The pilot — or a pilot-rated passenger who may have been manning the radio — told an air traffic controller the plane was out of fuel and unable to make it to Chicago Executive Airport in Wheeling.
In the audio recording, a voice on the plane is heard telling a controller, “We are declaring an emergency.”
The controller asks: “Lifeguard 773” — the plane’s call sign — “Do you still want to land at Palwaukee?”
A different voice on the plane replied: “Unable. We are out of fuel and we are coasting.”
The entire article can be found HERE.
The FAA and NTSB personnel spent much of the day on Tuesday examining the wreckage and scene of Monday night’s plane crash in Riverwoods.
After they were finished, they released the wreckage to Fries Automotive to remove the plane and debris from the scene and transport everything to Campbell Airport in Grayslake. Fries was assisted by Rogner’s Towing out of Palatine. Earlier in the day, a tree removal contractor cut trees that had been damaged by the plane plus those additional trees necessary to clear a path for a truck to access the scene.
Also, an employee of the tree contractor climbed one of the tall trees to remove a piece of debris that was lodged there.
At approximately 10:45PM on Monday, the Lincolnshire-Riverwoods Fire Protection District received a call reporting a brush fire in the 600 block of Portwine Road in Riverwoods. Station 52 companies responded to the address and were unable to locate a brush fire, but they were flagged down by a resident who reported a plane down in a wooded area between two houses down the street.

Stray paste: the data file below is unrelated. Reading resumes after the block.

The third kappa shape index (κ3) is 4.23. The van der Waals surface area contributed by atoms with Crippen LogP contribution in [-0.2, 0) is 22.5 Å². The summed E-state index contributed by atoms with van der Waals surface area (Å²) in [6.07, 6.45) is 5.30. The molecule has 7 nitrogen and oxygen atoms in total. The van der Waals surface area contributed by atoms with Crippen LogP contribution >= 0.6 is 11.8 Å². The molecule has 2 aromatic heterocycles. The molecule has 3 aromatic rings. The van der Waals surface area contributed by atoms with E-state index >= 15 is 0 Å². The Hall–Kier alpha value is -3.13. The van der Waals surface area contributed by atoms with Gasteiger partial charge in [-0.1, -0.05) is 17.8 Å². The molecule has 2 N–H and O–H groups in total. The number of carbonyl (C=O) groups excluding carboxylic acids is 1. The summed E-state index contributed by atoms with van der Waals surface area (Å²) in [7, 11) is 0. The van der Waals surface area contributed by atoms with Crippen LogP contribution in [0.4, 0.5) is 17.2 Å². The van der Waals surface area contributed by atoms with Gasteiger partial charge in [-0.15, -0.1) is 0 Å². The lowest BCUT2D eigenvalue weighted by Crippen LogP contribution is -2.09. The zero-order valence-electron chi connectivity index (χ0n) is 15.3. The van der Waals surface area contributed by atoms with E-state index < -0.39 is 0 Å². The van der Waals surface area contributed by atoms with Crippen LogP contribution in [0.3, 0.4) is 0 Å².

At the same time RED Center received additional calls reporting a house fire and a plane into a house. As they were filling out the alarm, the Lincolnshire companies found the crash site which was within 30 feet of a house. There was a small fire that was addressed with a pump can and firefighters began assessing the plane’s five occupants, one of which was out of the wreckage of the twin engine plane when crews arrived.
The Chicago Tribune reports that:
The plane, owned by Trans North Aviation, was transporting the patient, his wife, two pilots and a flight paramedic to the Chicago Executive Airport in Wheeling, about five miles south of the crash site, according to Ron Schaberg, owner and president of the South Carolina company.
The patient was being brought to a local medical facility for an undisclosed medical issue, Schaberg said.
The aircraft, which passed a safety inspection earlier that day, picked up the unidentified male patient fromWest Palm Beach, Fla. just before 6 p.m., but made a fuel stop in Jesup, Ga. before continuing on to Chicago Executive, Schaberg said.
The crash came just after the pilot reported that the plane was having a fuel problem.
Three passengers were removed from the plane and transported to Lutheran General and Condell hospitals. Two others were pronounced dead at the scene, and the victim that was transported to Lutheran General Hospital, the patient being transported from Florida, subsequently died.
The wreckage remains in place overnight until investigators can examine the crash site in the daylight. There is a debris field of some 500-1,000 feet through a wooded area which reportedly includes parts high a tree.